of the intervention.
All 315 children who participated in the surveys were interviewed
individually by four locally trained female research assistants at
their respective camps. The semi-structured pre-test questionnaire
written in Creole contained four parts. Part I included basic
demographic items; Part II included a list of 34 ‘exposure to
war events’ items; and Part III contained a 15-item revised version
of the Impact of Events Scale (IES) developed by Horowitz et al.10
This scale focuses on intrusive images, avoidance of reminders,
arousal symptoms and associated post-traumatic stress reactions.
Respondents were asked how often they experienced symptoms
over the past 2 weeks, and the symptom frequency was assessed
Psychosocial intervention for war-affected
children in Sierra Leone
Leila Gupta and Catherine Zimmer
There are no psychosocial interventions to address both
educational needs and psychological distress among
displaced children in post-conflict settings.
To assess the psychosocial status of displaced children
enrolled in the Rapid-Ed intervention; and to determine
whether the Rapid-Ed intervention alleviated traumatic stress
symptoms that interfere with learning among war-affected
children in Sierra Leone.
A randomly selected sample of 315 children aged 8–18 years
who were displaced by war were interviewed about their
war experiences and reactions to the violence before and
after participating in the 4-week Rapid-Ed intervention
combining basic education with trauma healing activities.
High levels of intrusion, arousal and avoidance symptoms
were reported at the pre-test interviews conducted
9–12 months after the war. Post-test findings showed
statistically significant decreases in intrusion and arousal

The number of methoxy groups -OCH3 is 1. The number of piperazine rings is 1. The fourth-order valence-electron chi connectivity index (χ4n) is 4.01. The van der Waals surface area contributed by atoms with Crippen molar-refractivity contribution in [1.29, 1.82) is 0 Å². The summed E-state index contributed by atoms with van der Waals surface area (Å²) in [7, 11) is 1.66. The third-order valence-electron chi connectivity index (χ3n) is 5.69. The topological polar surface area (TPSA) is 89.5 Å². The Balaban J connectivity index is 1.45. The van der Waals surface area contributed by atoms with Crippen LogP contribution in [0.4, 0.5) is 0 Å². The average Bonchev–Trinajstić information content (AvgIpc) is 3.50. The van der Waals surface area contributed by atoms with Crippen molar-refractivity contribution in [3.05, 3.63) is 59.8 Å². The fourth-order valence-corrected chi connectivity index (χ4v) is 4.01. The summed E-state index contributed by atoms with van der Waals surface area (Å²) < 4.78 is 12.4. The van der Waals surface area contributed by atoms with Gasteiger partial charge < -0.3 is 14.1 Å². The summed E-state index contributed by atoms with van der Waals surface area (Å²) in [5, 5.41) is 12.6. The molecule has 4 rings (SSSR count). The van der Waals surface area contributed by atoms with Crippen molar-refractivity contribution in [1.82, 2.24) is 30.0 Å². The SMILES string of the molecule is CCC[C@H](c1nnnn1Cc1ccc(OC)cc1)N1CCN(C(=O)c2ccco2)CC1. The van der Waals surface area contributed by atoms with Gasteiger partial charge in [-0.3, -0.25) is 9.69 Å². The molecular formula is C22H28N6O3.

symptoms (P<0.0001), a slight increase in avoidance
reactions (P<0.0001) and greater optimism about the
The findings suggest potential for combining basic education
with trauma healing activities for children in post-conflict
settings, but confirmatory studies using a control group are
needed. Conducting research in post-conflict settings
presents unique challenges.
Declaration of interest
None. Funding detailed in Acknowledgements.
The British Journal of Psychiatry (2008)
192, 212–216. doi: 10.1192/bjp.bp.107.038182
on a 4-point scale (‘Never’, ‘Rarely’, ‘Sometimes’ or ‘Often’). Part
IV included eight pilot items about children’s world view and
future perspectives. The pre-test interviews lasted 50–75 min.
The post-test questionnaire contained three parts. Part I
repeated the demographic questions; Part II included an 8-item
subjective assessment of children’s feelings11before and after
participating in the trauma healing activities; and Part III con-
tained the revised IES described above. The post-test interviews
lasted 20–30 min. After completing the interviews, the children
received two pieces of candy as a token of appreciation for parti-
cipating in the project. The subjective assessment questionnaire
asked children about the type of activities they engaged in during